March 10, 2020
The Presidential Transition Act: a framework for continuity in government
By Sen. Ron Johnson and Sen. Tom Carper
As a businessman from Wisconsin and a former governor of Delaware, we came to the U.S. Senate with different backgrounds, but a shared interest in promoting smart policies that make government work better. On this front, we have found much common ground, including our sponsorship of legislation to ensure that, every four years, the federal government is prepared for the actual or potential transition of leadership from one president to another. Transitions – to a new president or a second term – involve high stakes and important work critical to our nation’s national and economic security.
In enacting the Presidential Transition Act of 1963, Congress stated: “The national interest requires that such transitions in the office of President be accomplished so as to assure continuity in the faithful execution of the laws and in the conduct of the affairs of the Federal government, both domestic and foreign. Any disruption occasioned by the transfer of the executive power could produce results detrimental to the safety and well-being of the United States and its people.”
These words ring as true today as they did in 1963. Handing over the keys to a 4.7 trillion dollar enterprise is a colossal exercise. During the pressure cooker of a presidential campaign, and then during the short time between Election Day and Inauguration Day, a president-elect must be prepare to deal with a possible domestic or international crisis, plan a strategy for working with Congress to enact administration policies, and identify candidates to fill roughly 4,000 political appointments — including over 1,200 which require Senate confirmation.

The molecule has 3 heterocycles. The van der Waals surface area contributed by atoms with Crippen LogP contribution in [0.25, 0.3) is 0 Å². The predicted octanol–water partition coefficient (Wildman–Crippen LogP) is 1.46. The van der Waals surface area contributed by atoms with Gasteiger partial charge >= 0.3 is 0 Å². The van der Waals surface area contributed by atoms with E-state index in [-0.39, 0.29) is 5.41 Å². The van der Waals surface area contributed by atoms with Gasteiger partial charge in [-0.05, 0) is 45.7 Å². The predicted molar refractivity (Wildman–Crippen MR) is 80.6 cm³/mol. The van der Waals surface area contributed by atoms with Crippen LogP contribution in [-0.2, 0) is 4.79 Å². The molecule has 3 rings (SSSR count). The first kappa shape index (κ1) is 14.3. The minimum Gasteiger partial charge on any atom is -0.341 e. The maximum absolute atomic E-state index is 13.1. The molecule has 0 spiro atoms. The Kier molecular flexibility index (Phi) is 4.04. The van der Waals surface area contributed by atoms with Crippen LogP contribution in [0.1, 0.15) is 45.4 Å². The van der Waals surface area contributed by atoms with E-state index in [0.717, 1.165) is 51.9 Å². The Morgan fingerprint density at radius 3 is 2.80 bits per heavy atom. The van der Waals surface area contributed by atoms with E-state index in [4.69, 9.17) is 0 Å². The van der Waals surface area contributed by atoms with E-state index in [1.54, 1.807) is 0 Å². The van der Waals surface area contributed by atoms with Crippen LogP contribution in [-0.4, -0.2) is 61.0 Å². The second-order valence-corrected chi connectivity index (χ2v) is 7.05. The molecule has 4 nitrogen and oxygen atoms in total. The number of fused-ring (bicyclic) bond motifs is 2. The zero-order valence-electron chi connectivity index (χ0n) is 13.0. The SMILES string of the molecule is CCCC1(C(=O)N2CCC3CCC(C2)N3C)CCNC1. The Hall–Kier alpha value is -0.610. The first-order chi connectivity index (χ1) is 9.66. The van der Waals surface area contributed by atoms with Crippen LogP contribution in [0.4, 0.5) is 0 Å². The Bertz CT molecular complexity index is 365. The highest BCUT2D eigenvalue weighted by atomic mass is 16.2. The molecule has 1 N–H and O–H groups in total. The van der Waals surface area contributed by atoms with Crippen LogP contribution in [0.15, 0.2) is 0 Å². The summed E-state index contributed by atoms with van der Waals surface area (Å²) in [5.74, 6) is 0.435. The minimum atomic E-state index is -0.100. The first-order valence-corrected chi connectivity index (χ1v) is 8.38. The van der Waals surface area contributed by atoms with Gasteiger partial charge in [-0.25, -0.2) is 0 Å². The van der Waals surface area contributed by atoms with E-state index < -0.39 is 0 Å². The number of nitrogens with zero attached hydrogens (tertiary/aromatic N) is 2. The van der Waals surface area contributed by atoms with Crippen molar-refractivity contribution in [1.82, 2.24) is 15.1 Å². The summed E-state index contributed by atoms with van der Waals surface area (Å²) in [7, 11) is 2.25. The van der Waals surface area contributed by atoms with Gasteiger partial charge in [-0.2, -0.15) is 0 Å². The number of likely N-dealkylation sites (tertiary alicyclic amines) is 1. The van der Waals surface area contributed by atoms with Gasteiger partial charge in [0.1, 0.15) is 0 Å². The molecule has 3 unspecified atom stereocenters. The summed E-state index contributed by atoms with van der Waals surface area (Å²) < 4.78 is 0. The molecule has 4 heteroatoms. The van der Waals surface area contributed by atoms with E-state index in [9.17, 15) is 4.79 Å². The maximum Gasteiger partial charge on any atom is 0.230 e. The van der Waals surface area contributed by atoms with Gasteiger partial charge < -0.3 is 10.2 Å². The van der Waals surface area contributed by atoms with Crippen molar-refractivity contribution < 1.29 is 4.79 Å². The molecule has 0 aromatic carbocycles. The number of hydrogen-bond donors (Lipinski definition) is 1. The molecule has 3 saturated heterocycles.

And as shown by a recent study by the Partnership for Public Service’s Center for Presidential Transition, transitions to second terms also merit intense preparations, with two-term presidents typically experiencing a high turnover of appointees as they approach the second inauguration.
Updates to the Presidential Transition Act over the years have been the result of bipartisan efforts to recognize the increasing complexities of presidential transitions. That is why we named the Presidential Transition Improvements Act of 2015 after former Sen. Ted Kaufman (D-Del.) and former Gov. Mike Leavitt (R-Utah), who were leaders, respectively, in 2008 and 2012 transition preparations. These fine public servants have shared their experiences in working on presidential transitions so that we can refine the process to best serve the public interest.
In that tradition, on March 3rd, President Trump signed into law another bill that we sponsored, the Presidential Transition Enhancement Act, which clarifies existing law and enshrines into law some best practices from previous transition efforts.
The evolution of the Presidential Transition Act has given our nation a framework ensuring transition planning starts early — well before the general election — and, just as Congress envisioned in 1963, that serving and protecting the American people remains the priority of our government, even during transfers of executive power.
The passage and signing into law of the Presidential Transition Enhancement Act without a single dissent in either the Senate or the House of Representatives shows that, regardless of who we favor on the ballot in a presidential election year, we are united in making sure that every four years, the transition to the next four years goes as smoothly as possible.
Ron Johnson is a Republican Senator from Wisconsin and is Chairman of the Senate Committee on Homeland Security and Governmental Affairs. Tom Carper is a Democratic Senator from Delaware and is a senior member of the committee.